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November 2, 2010

Experts Agree that Nuclear Issue Should Not Distract From Human Rights

 

Philo Dibble, Deputy Undersecretary of State for Iran

 

The Iranian government is “taking advantage of the nuclear program” to distract western governments from the issue of human rights, according to Mojtaba Vahedi. Speaking at a panel discussion at the Brookings Institution, Vahedi—who for a number of years was a close political advisor to Iranian opposition leader Mehdi Karoubi—was joined by Philo Dibble, US Deputy Assistant Secretary of State for Iran; Markus Loning of the German Foreign Office; Kenneth Pollack of the Brookings Institute; and Geneive Abdo of the Century Foundation.

All of the panelists agreed on the importance of pressing the Iranian government on its human rights abuses. Abdo emphasized that “Iranians want western governments to draw attention to human rights violations in Iran.” That point was reiterated by Kenneth Pollack, head of the Saban Center for Middle East Policy at the Brookings Institute, who said that was the overwhelming response he received when he asked members of the Iranian diaspora what western governments could do to help the Green Movement in Iran.

Abdo said that Iran is sensitive on human rights pressure, “partially to international pressure and also to the kinds of pressure coming from within the country.” She added that “criticism from the clerical establishment” is a significant problem for the Iranian government because “their Islamic credentials are being called into question.”

Markus Loning, the federal government commissioner for human rights policy and humanitarian aid at the Federal Foreign Office in Berlin, agreed with this point, noting that Iran has been sensitive to pressure on human rights from Germany. “Whenever I make a statement to the German press,” he said, “I get a long letter from the Iranian Ambassador explaining why I am wrong.”

Vahedi, who fled Iran last summer, added that he supports sanctions aimed at human rights abusers in Iran’s government. However, he said, more officials should be added to the list, arguing that Iranians were wondering, “Why don’t the sanctions include the main leaders of the crimes committed, Mr. Ahmadinejad and Mr. Khamenei?”

When asked if the US would stop pressing Iran on its human rights abuses if it reaches an agreement with Iran over the nuclear issue, the Deputy Assistant Secretary of State Philo Dibble said that the US would remove sanctions related to Iran’s nuclear program should the two countries reach a peaceful agreement. However, Dibble said even if an agreement is reached, “human rights will continue to be pursued.”

“We should not forget the human rights question,” Loning added in agreement, “and must address the human rights question whether there is a nuclear issue or not.”

 

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The Iranian government is “taking advantage of the nuclear program” to distract western governments from the issue of human rights, according to Mojtaba Vahedi. Speaking at a panel discussion at the Brookings Institution, Vahedi—who for a number of years was a close political advisor to Iranian opposition leader Mehdi Karoubi—was joined by Philo Dibble, US Deputy Assistant Secretary of State for Iran; Markus Loning of the German Foreign Office; Kenneth Pollack of the Brookings Institute; and Geneive Abdo of the Century Foundation.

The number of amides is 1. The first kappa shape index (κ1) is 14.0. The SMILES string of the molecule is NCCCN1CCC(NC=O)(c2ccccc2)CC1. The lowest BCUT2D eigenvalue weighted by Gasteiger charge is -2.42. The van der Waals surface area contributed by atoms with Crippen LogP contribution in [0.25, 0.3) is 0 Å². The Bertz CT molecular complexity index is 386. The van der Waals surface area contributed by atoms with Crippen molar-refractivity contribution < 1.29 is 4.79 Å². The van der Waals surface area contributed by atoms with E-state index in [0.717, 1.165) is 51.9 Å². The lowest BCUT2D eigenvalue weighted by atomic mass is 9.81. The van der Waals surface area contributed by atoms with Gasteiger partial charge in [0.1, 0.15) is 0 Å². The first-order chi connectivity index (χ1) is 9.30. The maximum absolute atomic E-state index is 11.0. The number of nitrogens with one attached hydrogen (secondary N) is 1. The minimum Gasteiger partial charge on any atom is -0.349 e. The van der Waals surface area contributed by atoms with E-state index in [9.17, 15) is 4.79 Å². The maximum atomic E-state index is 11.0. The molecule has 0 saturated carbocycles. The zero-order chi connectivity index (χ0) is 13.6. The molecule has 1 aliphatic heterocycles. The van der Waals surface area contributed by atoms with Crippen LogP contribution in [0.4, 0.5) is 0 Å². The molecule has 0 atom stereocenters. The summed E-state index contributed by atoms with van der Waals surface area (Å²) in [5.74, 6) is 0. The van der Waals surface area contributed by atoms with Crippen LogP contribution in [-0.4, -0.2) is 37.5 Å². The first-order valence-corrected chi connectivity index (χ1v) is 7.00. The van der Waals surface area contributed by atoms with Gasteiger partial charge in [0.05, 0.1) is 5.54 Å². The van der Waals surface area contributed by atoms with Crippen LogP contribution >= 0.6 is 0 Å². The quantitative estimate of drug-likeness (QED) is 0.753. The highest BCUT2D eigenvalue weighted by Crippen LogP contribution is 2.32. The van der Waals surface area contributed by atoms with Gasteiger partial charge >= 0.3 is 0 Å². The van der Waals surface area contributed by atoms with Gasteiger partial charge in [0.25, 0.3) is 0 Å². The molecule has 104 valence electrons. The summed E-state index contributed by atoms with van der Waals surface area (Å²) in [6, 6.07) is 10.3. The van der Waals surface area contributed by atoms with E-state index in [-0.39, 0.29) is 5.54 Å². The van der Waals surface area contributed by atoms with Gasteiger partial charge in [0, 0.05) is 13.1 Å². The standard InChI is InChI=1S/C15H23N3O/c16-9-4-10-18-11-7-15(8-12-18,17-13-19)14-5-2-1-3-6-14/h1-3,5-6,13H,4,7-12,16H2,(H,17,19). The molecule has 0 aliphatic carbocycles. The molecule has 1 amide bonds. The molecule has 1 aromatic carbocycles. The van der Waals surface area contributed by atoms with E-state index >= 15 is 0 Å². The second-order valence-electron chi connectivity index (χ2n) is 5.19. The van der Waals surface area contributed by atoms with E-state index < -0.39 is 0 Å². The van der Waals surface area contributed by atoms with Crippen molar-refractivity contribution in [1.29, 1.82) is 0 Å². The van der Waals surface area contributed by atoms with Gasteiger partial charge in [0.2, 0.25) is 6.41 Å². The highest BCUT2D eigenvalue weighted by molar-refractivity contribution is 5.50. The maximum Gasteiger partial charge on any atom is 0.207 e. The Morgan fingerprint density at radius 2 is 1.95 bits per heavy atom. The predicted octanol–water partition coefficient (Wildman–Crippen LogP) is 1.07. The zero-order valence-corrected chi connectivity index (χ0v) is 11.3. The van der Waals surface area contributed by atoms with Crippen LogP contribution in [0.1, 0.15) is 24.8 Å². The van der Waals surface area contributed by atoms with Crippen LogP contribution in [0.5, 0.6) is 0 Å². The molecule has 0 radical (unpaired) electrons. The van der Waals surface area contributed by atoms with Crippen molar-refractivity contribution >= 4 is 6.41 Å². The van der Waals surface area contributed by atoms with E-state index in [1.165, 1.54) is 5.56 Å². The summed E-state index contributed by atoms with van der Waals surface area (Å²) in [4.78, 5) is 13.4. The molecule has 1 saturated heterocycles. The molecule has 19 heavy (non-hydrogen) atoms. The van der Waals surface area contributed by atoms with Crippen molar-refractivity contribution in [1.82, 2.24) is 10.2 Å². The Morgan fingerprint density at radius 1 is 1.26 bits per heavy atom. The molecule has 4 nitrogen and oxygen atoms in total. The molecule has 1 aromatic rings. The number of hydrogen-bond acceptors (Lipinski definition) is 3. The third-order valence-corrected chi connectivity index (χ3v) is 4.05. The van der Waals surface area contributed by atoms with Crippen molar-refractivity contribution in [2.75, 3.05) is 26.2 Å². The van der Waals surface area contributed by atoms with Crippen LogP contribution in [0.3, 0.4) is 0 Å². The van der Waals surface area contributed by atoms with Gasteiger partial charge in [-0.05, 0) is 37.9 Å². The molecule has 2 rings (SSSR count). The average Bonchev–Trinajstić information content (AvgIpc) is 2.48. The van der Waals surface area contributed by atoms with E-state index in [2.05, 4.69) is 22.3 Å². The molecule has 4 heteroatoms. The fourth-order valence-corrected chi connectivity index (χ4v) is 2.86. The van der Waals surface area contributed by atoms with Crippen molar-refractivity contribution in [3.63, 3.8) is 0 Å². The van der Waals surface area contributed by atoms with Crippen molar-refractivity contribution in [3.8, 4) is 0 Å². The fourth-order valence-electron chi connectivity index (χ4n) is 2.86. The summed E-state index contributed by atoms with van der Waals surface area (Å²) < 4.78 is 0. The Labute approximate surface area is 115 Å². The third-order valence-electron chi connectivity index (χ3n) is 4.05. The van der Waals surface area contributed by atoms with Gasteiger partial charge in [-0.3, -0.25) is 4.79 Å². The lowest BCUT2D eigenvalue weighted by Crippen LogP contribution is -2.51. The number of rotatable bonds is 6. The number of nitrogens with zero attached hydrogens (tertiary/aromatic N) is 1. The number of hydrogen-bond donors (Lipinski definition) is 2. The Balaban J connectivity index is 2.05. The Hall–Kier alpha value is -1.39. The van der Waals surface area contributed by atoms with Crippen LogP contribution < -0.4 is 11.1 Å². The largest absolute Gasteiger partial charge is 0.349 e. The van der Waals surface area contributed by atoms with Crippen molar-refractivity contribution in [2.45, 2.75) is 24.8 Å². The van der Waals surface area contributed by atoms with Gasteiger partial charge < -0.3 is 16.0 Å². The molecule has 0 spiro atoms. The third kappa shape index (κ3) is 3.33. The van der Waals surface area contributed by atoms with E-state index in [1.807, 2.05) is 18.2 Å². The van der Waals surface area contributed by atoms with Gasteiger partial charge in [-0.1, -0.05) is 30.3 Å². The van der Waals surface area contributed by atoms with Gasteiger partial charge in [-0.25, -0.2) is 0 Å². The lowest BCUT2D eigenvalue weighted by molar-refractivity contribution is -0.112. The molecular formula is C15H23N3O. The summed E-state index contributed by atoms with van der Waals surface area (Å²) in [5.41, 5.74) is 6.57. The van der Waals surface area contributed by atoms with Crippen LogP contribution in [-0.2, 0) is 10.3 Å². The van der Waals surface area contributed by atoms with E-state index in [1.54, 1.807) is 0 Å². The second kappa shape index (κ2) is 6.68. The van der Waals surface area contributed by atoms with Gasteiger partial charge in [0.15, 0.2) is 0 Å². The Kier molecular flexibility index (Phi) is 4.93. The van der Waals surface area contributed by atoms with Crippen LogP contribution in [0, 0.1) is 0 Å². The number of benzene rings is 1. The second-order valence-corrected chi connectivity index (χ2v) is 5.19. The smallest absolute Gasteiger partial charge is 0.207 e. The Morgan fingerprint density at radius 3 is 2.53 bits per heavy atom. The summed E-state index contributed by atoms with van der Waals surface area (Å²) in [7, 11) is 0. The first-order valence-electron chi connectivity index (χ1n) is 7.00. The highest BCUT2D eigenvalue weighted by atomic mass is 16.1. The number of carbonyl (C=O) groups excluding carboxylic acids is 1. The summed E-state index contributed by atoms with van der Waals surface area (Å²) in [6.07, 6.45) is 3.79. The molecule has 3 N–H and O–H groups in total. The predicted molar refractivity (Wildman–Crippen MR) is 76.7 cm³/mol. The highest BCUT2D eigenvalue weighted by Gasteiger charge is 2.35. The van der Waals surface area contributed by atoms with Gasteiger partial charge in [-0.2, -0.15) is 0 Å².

All of the panelists agreed on the importance of pressing the Iranian government on its human rights abuses. Abdo emphasized that “Iranians want western governments to draw attention to human rights violations in Iran.” That point was reiterated by Kenneth Pollack, head of the Saban Center for Middle East Policy at the Brookings Institute, who said that was the overwhelming response he received when he asked members of the Iranian diaspora what western governments could do to help the Green Movement in Iran.

Abdo said that Iran is sensitive on human rights pressure, “partially to international pressure and also to the kinds of pressure coming from within the country.” She added that “criticism from the clerical establishment” is a significant problem for the Iranian government because “their Islamic credentials are being called into question.”

Markus Loning, the federal government commissioner for human rights policy and humanitarian aid at the Federal Foreign Office in Berlin, agreed with this point, noting that Iran has been sensitive to pressure on human rights from Germany. “Whenever I make a statement to the German press,” he said, “I get a long letter from the Iranian Ambassador explaining why I am wrong.”

Vahedi, who fled Iran last summer, added that he supports sanctions aimed at human rights abusers in Iran’s government. However, he said, more officials should be added to the list, arguing that Iranians were wondering, “Why don’t the sanctions include the main leaders of the crimes committed, Mr. Ahmadinejad and Mr. Khamenei?”

When asked if the US would stop pressing Iran on its human rights abuses if it reaches an agreement with Iran over the nuclear issue, the Deputy Assistant Secretary of State Philo Dibble said that the US would remove sanctions related to Iran’s nuclear program should the two countries reach a peaceful agreement. However, Dibble said even if an agreement is reached, “human rights will continue to be pursued.”

“We should not forget the human rights question,” Loning added in agreement, “and must address the human rights question whether there is a nuclear issue or not.”

 

 

 

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